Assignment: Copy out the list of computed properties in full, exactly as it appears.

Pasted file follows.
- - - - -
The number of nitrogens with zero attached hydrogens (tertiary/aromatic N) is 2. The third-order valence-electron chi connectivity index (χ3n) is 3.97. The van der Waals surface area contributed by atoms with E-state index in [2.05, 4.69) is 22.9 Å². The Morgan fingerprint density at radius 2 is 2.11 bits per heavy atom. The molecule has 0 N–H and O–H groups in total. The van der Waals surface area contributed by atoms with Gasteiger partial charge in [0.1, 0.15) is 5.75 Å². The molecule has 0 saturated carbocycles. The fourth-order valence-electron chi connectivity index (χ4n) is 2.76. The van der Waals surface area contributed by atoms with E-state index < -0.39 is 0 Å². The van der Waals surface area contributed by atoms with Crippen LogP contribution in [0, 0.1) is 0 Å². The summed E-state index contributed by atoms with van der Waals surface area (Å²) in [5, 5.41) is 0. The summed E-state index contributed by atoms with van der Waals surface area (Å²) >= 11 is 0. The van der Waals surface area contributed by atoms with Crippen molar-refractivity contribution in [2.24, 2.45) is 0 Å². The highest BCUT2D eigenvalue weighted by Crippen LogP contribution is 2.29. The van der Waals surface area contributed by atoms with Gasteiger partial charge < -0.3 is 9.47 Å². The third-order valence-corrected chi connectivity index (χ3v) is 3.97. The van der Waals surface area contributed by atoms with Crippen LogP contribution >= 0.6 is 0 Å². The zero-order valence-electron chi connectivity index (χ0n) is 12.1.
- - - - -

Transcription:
The number of nitrogens with zero attached hydrogens (tertiary/aromatic N) is 2. The third-order valence-electron chi connectivity index (χ3n) is 3.97. The van der Waals surface area contributed by atoms with E-state index in [2.05, 4.69) is 22.9 Å². The Morgan fingerprint density at radius 2 is 2.11 bits per heavy atom. The molecule has 0 N–H and O–H groups in total. The van der Waals surface area contributed by atoms with Gasteiger partial charge in [0.1, 0.15) is 5.75 Å². The molecule has 0 saturated carbocycles. The fourth-order valence-electron chi connectivity index (χ4n) is 2.76. The van der Waals surface area contributed by atoms with E-state index < -0.39 is 0 Å². The van der Waals surface area contributed by atoms with Crippen LogP contribution in [0, 0.1) is 0 Å². The summed E-state index contributed by atoms with van der Waals surface area (Å²) in [5, 5.41) is 0. The summed E-state index contributed by atoms with van der Waals surface area (Å²) >= 11 is 0. The van der Waals surface area contributed by atoms with Crippen molar-refractivity contribution in [2.24, 2.45) is 0 Å². The highest BCUT2D eigenvalue weighted by Crippen LogP contribution is 2.29. The van der Waals surface area contributed by atoms with Gasteiger partial charge < -0.3 is 9.47 Å². The third-order valence-corrected chi connectivity index (χ3v) is 3.97. The van der Waals surface area contributed by atoms with Crippen LogP contribution >= 0.6 is 0 Å². The zero-order valence-electron chi connectivity index (χ0n) is 12.1.